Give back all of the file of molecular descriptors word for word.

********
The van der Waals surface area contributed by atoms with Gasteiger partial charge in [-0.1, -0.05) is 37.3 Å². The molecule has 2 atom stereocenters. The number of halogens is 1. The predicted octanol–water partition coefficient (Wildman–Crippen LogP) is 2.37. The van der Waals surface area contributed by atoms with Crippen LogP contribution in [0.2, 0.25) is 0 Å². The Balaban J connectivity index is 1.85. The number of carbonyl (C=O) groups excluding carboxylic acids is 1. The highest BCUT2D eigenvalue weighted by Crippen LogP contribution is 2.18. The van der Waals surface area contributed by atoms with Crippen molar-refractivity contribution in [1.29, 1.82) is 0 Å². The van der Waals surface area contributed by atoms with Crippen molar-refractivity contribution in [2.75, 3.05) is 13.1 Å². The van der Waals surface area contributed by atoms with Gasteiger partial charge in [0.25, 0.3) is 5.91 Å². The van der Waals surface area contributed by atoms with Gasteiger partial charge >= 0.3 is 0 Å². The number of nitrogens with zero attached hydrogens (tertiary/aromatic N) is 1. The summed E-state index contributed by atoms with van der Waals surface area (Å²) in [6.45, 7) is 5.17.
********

The van der Waals surface area contributed by atoms with Gasteiger partial charge in [-0.1, -0.05) is 37.3 Å². The molecule has 2 atom stereocenters. The number of halogens is 1. The predicted octanol–water partition coefficient (Wildman–Crippen LogP) is 2.37. The van der Waals surface area contributed by atoms with Crippen LogP contribution in [0.2, 0.25) is 0 Å². The Balaban J connectivity index is 1.85. The number of carbonyl (C=O) groups excluding carboxylic acids is 1. The highest BCUT2D eigenvalue weighted by Crippen LogP contribution is 2.18. The van der Waals surface area contributed by atoms with Crippen molar-refractivity contribution in [1.29, 1.82) is 0 Å². The van der Waals surface area contributed by atoms with Crippen molar-refractivity contribution in [2.75, 3.05) is 13.1 Å². The van der Waals surface area contributed by atoms with Gasteiger partial charge in [0.25, 0.3) is 5.91 Å². The van der Waals surface area contributed by atoms with Gasteiger partial charge >= 0.3 is 0 Å². The number of nitrogens with zero attached hydrogens (tertiary/aromatic N) is 1. The summed E-state index contributed by atoms with van der Waals surface area (Å²) in [6.45, 7) is 5.17.